My dad flew to Edmonton from Croatia in the summer of 1988, his first visit to Canada. It was a big deal – the distance, the visa, the money. He hadn’t known much about the city until then, but a friend had invited him and it was his first opportunity to see North America. He returned elated: Edmonton wastheplace. The energy of his immediate affection for the city stands out in my memory more than the details he offered in support of it. But, I do remember this – in Edmonton he found cleanliness, and friendliness, and plenty. There were indoor water fountains, well-stocked supermarkets, wide roads, relaxed, smiling people.
It was, for my dad, the beginning of a serious desire to go abroad, which might have remained a dream if the war had not begun in Croatia (which until then had been one of the republics that made up Yugoslavia) less than three years after his summer visit to Edmonton. And what I have admired about the move has been the pluck, the nerve, the gall even – which millions exhibit every year – to migrate like that, with little safety net, and to choose. And thus, to me, his attraction to Edmonton, and Edmonton itself, have become emblematic of the mystery and magic in human migration. There are clear patterns to migration, of course, and many economic, political and social reasons for why populations leave and where they choose to go. But there is also, often, the beautiful, random-seeming, if not truly random, decision: Here. Let’s gohere.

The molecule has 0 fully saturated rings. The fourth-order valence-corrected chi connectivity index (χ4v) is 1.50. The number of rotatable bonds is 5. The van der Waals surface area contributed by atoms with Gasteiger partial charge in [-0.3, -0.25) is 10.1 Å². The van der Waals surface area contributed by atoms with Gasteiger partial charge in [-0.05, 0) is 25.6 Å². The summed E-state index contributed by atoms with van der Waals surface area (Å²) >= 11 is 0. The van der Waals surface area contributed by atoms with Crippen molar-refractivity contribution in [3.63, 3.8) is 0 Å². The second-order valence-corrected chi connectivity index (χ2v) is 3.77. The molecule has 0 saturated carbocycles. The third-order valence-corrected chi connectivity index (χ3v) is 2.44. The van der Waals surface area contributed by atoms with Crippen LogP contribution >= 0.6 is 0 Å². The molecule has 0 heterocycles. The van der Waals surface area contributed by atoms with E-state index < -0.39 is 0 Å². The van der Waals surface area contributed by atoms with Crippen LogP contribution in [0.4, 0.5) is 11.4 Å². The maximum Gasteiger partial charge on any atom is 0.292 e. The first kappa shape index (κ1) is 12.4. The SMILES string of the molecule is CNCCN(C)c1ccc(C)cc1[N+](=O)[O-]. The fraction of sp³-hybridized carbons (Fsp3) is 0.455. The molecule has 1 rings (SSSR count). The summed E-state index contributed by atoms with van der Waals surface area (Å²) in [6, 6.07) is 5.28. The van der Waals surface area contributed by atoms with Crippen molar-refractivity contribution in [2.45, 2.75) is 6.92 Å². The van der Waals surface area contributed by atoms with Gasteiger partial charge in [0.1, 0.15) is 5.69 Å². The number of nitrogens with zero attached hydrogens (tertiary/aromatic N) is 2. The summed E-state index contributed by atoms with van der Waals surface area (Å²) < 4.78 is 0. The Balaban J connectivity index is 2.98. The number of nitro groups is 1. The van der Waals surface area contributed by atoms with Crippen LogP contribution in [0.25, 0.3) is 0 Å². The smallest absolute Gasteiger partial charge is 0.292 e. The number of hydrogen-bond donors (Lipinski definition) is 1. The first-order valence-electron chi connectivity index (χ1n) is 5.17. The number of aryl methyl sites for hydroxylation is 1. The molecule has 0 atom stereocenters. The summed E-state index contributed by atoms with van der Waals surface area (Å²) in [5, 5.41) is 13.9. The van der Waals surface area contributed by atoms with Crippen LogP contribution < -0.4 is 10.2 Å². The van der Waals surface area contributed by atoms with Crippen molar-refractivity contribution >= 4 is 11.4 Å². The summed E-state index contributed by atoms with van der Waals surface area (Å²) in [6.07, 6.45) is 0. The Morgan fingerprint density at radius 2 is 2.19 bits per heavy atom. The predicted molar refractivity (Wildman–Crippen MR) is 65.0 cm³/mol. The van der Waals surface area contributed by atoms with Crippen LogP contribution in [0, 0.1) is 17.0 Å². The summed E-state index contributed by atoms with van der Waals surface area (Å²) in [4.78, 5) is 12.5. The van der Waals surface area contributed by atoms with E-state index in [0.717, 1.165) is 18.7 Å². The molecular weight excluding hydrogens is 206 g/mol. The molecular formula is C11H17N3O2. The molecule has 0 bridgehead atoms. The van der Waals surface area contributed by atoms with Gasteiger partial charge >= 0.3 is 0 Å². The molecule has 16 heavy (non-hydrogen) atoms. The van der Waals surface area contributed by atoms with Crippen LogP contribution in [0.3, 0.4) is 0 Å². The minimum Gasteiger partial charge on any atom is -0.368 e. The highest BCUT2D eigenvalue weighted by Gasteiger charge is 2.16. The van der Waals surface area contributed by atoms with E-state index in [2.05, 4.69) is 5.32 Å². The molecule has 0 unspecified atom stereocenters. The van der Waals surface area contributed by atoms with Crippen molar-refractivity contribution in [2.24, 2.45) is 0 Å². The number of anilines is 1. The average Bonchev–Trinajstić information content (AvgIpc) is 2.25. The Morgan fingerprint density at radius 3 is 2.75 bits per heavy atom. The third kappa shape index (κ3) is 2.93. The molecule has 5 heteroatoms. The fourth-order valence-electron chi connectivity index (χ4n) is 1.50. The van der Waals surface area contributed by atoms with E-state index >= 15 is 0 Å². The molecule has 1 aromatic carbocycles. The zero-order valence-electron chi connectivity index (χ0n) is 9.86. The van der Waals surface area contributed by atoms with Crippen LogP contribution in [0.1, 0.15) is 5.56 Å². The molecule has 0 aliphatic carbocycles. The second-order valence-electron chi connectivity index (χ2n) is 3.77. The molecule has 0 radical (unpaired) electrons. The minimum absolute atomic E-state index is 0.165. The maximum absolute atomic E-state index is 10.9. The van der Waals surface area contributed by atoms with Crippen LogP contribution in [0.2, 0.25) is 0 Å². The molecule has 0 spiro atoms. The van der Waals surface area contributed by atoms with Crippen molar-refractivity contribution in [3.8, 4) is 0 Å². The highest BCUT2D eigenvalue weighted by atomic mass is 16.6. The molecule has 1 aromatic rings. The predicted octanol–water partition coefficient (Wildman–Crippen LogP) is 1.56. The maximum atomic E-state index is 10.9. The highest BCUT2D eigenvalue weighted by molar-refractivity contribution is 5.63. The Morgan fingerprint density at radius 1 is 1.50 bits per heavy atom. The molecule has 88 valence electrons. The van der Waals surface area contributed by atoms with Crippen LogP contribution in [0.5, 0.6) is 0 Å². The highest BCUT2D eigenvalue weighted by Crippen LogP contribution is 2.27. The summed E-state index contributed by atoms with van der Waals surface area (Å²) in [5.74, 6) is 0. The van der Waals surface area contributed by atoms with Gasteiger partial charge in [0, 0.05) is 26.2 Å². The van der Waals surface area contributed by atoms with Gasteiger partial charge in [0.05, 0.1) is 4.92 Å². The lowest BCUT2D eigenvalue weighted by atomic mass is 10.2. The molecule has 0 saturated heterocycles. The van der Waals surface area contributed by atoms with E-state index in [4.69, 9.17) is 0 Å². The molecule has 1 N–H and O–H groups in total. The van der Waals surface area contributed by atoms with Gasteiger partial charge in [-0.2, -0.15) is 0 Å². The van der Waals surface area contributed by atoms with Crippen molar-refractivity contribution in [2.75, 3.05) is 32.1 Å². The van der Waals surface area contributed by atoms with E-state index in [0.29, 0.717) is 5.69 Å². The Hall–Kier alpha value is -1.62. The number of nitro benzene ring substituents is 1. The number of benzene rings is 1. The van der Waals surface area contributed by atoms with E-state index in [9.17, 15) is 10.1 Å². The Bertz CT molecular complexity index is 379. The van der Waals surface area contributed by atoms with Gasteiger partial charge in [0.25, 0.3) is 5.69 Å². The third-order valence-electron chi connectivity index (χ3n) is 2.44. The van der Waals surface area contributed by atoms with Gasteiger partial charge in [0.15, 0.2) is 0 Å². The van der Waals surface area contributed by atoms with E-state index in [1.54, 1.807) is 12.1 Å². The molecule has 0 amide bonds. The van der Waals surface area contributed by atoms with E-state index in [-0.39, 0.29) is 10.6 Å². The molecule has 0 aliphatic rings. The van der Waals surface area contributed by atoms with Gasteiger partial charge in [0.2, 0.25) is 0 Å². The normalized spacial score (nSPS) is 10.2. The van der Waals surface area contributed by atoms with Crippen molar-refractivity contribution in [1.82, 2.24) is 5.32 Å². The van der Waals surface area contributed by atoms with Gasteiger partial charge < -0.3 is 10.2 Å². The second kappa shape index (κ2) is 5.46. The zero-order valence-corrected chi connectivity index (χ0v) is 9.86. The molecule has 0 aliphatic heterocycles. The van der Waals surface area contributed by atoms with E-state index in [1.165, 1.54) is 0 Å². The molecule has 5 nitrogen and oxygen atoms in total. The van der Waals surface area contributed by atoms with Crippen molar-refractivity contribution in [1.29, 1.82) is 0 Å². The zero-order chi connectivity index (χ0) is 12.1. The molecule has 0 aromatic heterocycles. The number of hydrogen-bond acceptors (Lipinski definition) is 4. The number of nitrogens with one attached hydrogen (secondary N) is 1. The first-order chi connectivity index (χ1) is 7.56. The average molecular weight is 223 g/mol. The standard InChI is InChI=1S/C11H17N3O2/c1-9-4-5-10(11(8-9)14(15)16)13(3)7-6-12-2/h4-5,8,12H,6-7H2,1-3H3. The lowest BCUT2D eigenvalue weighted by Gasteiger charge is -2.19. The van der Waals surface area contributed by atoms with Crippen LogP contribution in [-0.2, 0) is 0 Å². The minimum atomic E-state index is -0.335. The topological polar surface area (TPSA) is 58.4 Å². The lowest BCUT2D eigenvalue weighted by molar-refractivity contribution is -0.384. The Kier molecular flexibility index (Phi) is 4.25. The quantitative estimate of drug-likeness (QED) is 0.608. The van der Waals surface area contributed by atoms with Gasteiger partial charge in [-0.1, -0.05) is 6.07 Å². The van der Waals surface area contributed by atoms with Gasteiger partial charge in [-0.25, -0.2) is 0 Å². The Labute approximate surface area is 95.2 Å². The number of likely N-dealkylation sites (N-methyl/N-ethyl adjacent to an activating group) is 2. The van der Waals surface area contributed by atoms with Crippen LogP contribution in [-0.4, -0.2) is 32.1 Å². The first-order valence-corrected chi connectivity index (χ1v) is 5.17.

When my family emigrated from Croatia, we landed first in Toronto, where I ended up spending my high school years. But my dad still wanted Edmonton, and when I was choosing a university, I chose the University of Alberta. While the school seemed a good fit, Edmonton, to me, at that time, could have been anyplace; the vision and the spark were not mine. But the real spark happens, of course, after we arrive – only lived experience can tell us why we are here. Immediately, as everyone does, I began building my own story of Edmonton. It centred first on the U of A campus, where my world exploded into learning and friendship and love, and later around another campus, Concordia University College of Alberta, where I again found community and beauty. What’s dearest to me is the contrast: My dad’s deliberate choice and my simply landing here. But, so far, we both stay.
Jasmina Odor is a writer whose fiction and reviews have appeared in many Canadian magazines and anthologies, including theNew Quarterly, theMalahat ReviewandEighteen Bridgesmagazine. Her short fiction has been long-listed for the Journey Prize and, in 2014, won the Howard O’Hagan Award for Short Story. She lives in Edmonton, where she teaches English and creative writing.
Alberta’s move back to Step 1 did not include the closure of schools.
Meanwhile, Ontario shut its schools as COVID numbers increase.